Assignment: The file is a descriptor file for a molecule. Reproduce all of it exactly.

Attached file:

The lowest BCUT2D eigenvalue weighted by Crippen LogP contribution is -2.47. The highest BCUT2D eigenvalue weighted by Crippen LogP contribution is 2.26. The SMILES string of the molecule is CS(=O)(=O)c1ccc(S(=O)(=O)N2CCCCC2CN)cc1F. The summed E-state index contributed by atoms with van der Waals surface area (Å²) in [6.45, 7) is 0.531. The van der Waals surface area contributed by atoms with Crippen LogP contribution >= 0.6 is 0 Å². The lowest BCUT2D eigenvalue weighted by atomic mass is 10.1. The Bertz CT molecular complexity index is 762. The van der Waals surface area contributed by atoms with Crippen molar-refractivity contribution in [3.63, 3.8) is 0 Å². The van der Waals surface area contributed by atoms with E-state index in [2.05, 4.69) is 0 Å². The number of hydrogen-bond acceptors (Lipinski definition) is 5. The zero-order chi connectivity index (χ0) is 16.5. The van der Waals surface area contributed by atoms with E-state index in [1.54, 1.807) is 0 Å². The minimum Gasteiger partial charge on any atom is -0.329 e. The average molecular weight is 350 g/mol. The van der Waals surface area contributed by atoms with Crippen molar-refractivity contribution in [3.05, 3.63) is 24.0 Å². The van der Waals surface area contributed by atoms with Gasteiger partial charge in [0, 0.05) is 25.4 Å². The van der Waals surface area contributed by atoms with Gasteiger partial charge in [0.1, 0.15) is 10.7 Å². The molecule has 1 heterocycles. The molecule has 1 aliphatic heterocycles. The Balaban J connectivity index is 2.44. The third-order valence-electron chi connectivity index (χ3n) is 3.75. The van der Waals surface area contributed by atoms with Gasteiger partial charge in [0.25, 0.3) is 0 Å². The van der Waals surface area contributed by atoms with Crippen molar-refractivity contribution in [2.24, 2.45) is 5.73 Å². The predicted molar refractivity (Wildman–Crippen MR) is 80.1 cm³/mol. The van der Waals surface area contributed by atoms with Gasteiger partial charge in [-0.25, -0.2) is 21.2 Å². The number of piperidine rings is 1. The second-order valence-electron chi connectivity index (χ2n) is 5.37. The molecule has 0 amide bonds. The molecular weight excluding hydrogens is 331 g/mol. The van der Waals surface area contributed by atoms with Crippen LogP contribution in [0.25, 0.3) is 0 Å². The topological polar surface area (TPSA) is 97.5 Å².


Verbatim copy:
The lowest BCUT2D eigenvalue weighted by Crippen LogP contribution is -2.47. The highest BCUT2D eigenvalue weighted by Crippen LogP contribution is 2.26. The SMILES string of the molecule is CS(=O)(=O)c1ccc(S(=O)(=O)N2CCCCC2CN)cc1F. The summed E-state index contributed by atoms with van der Waals surface area (Å²) in [6.45, 7) is 0.531. The van der Waals surface area contributed by atoms with Crippen LogP contribution >= 0.6 is 0 Å². The lowest BCUT2D eigenvalue weighted by atomic mass is 10.1. The Bertz CT molecular complexity index is 762. The van der Waals surface area contributed by atoms with Crippen molar-refractivity contribution in [3.63, 3.8) is 0 Å². The van der Waals surface area contributed by atoms with E-state index in [2.05, 4.69) is 0 Å². The number of hydrogen-bond acceptors (Lipinski definition) is 5. The zero-order chi connectivity index (χ0) is 16.5. The van der Waals surface area contributed by atoms with E-state index in [1.54, 1.807) is 0 Å². The minimum Gasteiger partial charge on any atom is -0.329 e. The average molecular weight is 350 g/mol. The van der Waals surface area contributed by atoms with Crippen molar-refractivity contribution in [3.05, 3.63) is 24.0 Å². The van der Waals surface area contributed by atoms with Gasteiger partial charge in [0, 0.05) is 25.4 Å². The van der Waals surface area contributed by atoms with Gasteiger partial charge in [0.1, 0.15) is 10.7 Å². The molecule has 1 heterocycles. The molecule has 1 aliphatic heterocycles. The Balaban J connectivity index is 2.44. The third-order valence-electron chi connectivity index (χ3n) is 3.75. The van der Waals surface area contributed by atoms with Gasteiger partial charge in [0.25, 0.3) is 0 Å². The van der Waals surface area contributed by atoms with Crippen molar-refractivity contribution in [2.24, 2.45) is 5.73 Å². The predicted molar refractivity (Wildman–Crippen MR) is 80.1 cm³/mol. The van der Waals surface area contributed by atoms with Gasteiger partial charge in [-0.25, -0.2) is 21.2 Å². The number of piperidine rings is 1. The second-order valence-electron chi connectivity index (χ2n) is 5.37. The molecule has 0 amide bonds. The molecular weight excluding hydrogens is 331 g/mol. The van der Waals surface area contributed by atoms with Crippen LogP contribution in [0.25, 0.3) is 0 Å². The topological polar surface area (TPSA) is 97.5 Å².